October 24, 2016 2:37:08 am
AS A Class V student, Sahil Patel would love staring out of his classroom window to marvel at the airplanes flying over his school in Kurla. Now 21 years old, Sahil, a resident of Jari Mari, an area in close proximity to one of the boundary walls of Chhatrapati Shivaji International Airport, has turned to planespotting as a hobby. “When I was growing up, many would come to our area with high-end camera equipment, looking for spots to take photographs of airplanes. That increased my curiosity about planespotting,” Sahil says.
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Planespotters, a small but growing community of aviation enthusiasts, throng areas around the airport and other spots to catch a glimpse of aircraft arriving in the city. These can include an inaugural flight of an airline, the first arrival of a jetliners such as the Boeing 747-800, Airbus A380 or an Ilyushin il-76 or a special livery on an airplane. Many begin their passion by spotting planes and identifying them for their makes and other trivia about them and progress to aviation photography to log their sightings.
“Earlier, it required the same kind of patience as it does for bird-watching in a forest as there were no dedicated mediums for information on new fleet or rare airplanes except for the news. Now, with apps like FlightRadar to track real-time air traffic, one can be better alerted to special arrivals and diversions coming to the city” says Vishal Jolapara, who has been planespotting for about 14 years now. He prides on having managed to photograph Air Force One, the US President’s plane, when Barack Obama visited the city in 2010. According to him, other important events in the calendar of a Mumbai planespotter would be the annual Haj pilgrimage, when rare aircrafts are in the city to ferry pilgrims to Mecca.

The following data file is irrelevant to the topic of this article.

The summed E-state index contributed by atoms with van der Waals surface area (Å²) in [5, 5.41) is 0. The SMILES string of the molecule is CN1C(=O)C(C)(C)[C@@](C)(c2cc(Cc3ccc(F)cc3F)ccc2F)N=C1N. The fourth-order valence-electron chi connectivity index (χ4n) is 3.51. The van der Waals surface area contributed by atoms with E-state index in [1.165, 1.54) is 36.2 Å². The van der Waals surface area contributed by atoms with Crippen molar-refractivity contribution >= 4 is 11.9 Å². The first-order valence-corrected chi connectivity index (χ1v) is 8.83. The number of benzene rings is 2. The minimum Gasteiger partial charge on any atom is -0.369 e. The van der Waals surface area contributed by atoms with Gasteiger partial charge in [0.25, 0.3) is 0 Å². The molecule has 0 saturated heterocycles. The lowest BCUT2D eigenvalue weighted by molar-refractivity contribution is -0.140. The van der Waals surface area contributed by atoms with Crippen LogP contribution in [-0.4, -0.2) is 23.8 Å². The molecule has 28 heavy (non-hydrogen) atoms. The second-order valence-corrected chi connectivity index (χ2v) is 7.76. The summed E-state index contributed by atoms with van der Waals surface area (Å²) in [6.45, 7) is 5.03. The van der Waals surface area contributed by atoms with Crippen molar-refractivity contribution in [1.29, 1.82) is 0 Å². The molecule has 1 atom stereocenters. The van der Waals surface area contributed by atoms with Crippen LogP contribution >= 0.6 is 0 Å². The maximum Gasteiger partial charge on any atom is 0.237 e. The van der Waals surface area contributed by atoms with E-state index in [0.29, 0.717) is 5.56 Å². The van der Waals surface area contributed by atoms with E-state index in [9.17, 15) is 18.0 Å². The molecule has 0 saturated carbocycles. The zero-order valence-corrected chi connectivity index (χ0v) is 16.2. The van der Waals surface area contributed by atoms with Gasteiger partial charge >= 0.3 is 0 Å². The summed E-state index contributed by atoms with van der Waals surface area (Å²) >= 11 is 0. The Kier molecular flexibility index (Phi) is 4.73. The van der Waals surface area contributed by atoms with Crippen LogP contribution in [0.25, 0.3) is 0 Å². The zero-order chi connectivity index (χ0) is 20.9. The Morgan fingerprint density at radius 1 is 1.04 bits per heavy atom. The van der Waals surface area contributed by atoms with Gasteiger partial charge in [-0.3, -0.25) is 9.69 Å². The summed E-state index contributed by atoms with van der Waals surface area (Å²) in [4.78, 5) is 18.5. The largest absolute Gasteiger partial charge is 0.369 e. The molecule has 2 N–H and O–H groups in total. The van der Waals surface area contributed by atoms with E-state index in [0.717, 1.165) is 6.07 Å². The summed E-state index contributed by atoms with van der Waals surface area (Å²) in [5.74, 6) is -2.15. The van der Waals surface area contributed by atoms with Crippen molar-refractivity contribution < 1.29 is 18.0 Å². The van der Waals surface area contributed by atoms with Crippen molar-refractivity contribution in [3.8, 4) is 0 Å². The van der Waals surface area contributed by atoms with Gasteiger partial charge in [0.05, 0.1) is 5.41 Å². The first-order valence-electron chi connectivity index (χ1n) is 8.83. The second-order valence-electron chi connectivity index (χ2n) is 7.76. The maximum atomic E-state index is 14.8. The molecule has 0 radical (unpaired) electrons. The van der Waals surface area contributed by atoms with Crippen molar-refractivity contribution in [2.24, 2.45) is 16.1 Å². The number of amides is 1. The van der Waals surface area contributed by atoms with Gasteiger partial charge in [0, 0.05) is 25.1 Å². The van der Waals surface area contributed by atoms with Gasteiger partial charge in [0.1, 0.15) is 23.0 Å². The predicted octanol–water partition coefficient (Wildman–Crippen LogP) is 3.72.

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The hobby, however, comes with its share of running into trouble with the authorities. Planespotters say that while many countries in the western countries have aviation parks on the perimeter of the runway for photography and planespotting, in India the law is not clear. “The rules makes it a cat-and-mouse game between authorities and planespotters since they are ambiguous. Attempts made by aviation enthusiasts to bring clarity have not been successful,” says a planespotter.
The focus on the high quality of images for many websites which publish photographs by planespotters limit many from getting recognition. For many like Sahil, however, who have grown up watching others with expensive equipment coming into areas like his residence in Jari Mari to spot planes, technology has somewhat opened up avenues. With over 4,000 followers on Instagram, Sahil, who has only dabbled in aviation photography, beginning with a humble mobile phone camera with aspirations to buy a DSLR, gets a ready audience. “I still do not earn any money from it. Our neighbours in Jari Mari think I am mad and wasting my time. But, I enjoy it,” he says.
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